At the same time, the law broadens the definition of public premises, so that many entities, such as places of worship, which would previously have been exempted could now fall under this law. Most black churches provide youth services, provide cash assistance, operate pantries, and conduct voter registration, among many other services provided to their members and neighbors. The equality law would compromise the ability of these churches to provide services in accordance with their deeply held religious beliefs.

The potential harm to black churches and the vulnerable populations we serve motivates me to take action, as I recently co-signed a letter to the Senate on the Gender Equality Act. AND Campaign, an organization committed to biblical values and social justice. As a daughter of the Black Church, an elder of my own fraternity, as a black Christian committed to justice, I am convinced of the need to protect the right of the Church to live and teach in accordance with our commitments. of deepest faith. Two key aspects of this are to stand firm on biblical anthropology and to serve the poor and needy.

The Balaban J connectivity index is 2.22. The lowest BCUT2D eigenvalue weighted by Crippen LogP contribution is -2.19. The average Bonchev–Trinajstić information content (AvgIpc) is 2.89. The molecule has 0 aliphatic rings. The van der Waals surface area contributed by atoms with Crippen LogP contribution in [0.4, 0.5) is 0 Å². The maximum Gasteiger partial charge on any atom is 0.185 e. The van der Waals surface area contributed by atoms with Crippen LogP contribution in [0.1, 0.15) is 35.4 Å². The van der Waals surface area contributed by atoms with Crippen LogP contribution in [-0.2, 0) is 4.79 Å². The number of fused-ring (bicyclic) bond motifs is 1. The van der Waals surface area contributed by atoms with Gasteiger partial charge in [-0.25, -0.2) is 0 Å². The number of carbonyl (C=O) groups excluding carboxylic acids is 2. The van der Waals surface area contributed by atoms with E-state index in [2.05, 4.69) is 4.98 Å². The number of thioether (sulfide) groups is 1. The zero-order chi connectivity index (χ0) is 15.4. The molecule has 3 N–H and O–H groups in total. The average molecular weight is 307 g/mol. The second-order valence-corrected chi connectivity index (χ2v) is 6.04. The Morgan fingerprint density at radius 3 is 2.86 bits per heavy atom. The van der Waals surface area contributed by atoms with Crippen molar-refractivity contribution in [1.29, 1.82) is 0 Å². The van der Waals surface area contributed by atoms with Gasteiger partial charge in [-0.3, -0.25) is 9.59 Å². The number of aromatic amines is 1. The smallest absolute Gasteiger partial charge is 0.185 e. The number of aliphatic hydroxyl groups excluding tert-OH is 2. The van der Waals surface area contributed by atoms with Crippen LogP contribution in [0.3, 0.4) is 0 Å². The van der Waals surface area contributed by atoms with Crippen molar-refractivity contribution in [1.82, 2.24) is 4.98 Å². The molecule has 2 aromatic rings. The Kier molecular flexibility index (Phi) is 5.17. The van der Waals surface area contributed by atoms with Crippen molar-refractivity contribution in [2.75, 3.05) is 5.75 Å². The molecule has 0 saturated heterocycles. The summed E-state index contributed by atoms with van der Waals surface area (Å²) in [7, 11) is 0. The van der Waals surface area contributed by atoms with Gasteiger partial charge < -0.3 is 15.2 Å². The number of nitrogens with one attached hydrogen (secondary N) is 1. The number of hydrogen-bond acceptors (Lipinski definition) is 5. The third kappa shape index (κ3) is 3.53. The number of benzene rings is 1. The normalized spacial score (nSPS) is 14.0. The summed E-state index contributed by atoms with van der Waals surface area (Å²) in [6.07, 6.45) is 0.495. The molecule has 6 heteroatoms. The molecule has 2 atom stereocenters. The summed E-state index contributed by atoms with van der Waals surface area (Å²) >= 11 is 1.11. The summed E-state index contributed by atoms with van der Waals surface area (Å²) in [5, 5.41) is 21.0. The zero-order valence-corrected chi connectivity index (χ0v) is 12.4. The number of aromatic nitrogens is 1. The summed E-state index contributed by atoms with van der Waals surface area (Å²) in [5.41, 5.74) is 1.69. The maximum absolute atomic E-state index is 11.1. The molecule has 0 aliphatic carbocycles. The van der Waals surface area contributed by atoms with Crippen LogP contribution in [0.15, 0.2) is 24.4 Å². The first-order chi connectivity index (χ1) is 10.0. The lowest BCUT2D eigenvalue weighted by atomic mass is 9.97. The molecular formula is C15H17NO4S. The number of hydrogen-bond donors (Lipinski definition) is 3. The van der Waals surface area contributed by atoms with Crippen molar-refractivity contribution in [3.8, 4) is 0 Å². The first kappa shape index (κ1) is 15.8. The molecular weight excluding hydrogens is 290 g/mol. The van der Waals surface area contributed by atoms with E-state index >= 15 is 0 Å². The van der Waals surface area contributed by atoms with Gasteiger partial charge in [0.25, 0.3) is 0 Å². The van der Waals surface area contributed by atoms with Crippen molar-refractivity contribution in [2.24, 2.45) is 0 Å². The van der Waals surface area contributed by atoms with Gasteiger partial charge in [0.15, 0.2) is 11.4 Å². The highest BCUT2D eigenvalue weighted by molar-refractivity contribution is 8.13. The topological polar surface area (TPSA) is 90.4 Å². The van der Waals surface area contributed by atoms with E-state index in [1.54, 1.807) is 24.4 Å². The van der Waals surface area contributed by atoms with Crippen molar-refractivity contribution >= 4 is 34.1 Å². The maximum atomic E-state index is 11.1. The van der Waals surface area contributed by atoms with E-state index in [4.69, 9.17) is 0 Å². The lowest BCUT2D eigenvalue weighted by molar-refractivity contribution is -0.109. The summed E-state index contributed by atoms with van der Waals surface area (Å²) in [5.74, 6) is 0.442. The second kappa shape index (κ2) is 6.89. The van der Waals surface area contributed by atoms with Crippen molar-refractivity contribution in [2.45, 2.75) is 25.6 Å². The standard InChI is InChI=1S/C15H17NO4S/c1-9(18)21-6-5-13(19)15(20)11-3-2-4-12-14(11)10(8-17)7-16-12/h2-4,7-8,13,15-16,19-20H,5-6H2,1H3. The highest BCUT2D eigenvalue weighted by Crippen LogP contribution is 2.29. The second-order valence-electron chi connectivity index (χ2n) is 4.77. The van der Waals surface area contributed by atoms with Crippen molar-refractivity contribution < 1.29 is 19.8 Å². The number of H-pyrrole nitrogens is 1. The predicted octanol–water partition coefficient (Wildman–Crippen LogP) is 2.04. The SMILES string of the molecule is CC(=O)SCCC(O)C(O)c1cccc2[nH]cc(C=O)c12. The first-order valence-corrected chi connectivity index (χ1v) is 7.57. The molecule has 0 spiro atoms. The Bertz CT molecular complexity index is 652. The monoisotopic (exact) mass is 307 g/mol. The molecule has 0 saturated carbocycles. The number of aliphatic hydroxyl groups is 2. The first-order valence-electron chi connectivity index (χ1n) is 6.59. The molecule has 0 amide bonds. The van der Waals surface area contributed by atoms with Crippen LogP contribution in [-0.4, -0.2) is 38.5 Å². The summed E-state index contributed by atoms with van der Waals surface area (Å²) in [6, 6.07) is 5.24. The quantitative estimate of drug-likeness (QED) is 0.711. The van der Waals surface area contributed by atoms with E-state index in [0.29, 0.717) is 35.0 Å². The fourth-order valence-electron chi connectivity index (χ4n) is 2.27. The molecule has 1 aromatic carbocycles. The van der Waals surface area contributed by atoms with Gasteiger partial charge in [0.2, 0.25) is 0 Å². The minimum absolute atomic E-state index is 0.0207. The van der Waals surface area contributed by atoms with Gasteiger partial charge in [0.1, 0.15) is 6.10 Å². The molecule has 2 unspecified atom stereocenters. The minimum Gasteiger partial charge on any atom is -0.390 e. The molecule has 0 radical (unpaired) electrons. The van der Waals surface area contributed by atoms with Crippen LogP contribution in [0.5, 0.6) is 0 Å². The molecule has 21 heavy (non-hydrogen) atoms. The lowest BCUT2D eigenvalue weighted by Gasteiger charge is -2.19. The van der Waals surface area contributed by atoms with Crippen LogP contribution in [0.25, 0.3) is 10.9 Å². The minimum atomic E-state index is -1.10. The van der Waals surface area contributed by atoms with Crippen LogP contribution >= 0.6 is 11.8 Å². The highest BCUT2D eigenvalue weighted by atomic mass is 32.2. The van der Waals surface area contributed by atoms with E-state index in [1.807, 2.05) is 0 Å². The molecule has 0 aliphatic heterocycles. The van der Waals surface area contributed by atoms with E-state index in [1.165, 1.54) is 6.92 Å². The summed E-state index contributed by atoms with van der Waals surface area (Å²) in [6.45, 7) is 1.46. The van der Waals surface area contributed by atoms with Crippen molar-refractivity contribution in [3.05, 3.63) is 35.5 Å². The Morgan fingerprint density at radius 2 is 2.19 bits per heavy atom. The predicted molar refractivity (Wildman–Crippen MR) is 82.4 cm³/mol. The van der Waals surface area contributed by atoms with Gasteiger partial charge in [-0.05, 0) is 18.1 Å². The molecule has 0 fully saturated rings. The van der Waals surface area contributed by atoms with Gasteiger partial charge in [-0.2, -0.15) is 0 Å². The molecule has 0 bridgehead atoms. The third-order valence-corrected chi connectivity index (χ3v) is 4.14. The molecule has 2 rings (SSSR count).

I am therefore obliged to denounce the law on equality. Another key biblical principle must be observed: upholding the rights of all individuals, especially those such as members of the LGBTQ community who have been the target of social ostracism. Therefore, I urge Congress to protect LBGTQ people. But Congress must not remove the protections provided by the bipartisan law on the restoration of religious freedom. It should not expand the meaning of public premises in a way that exposes black congregations that can least afford it to legal action. Our lawmakers are certainly wise enough to find a way to protect the rights of the LBGTQ community while strengthening the fundamental and constitutionally protected freedom of conscience and religion.

Jacqueline Cooke-Rivers is Director of the Seymour Institute for Black Church and Policy Studies and a PhD candidate at Harvard Kennedy School.

Note: Portions of this essay are included in the Seymour Institute for Black Church and Policy Studies statement on equality law.

This story appears in the May issue of Deseret Magazine. Learn more about the subscription.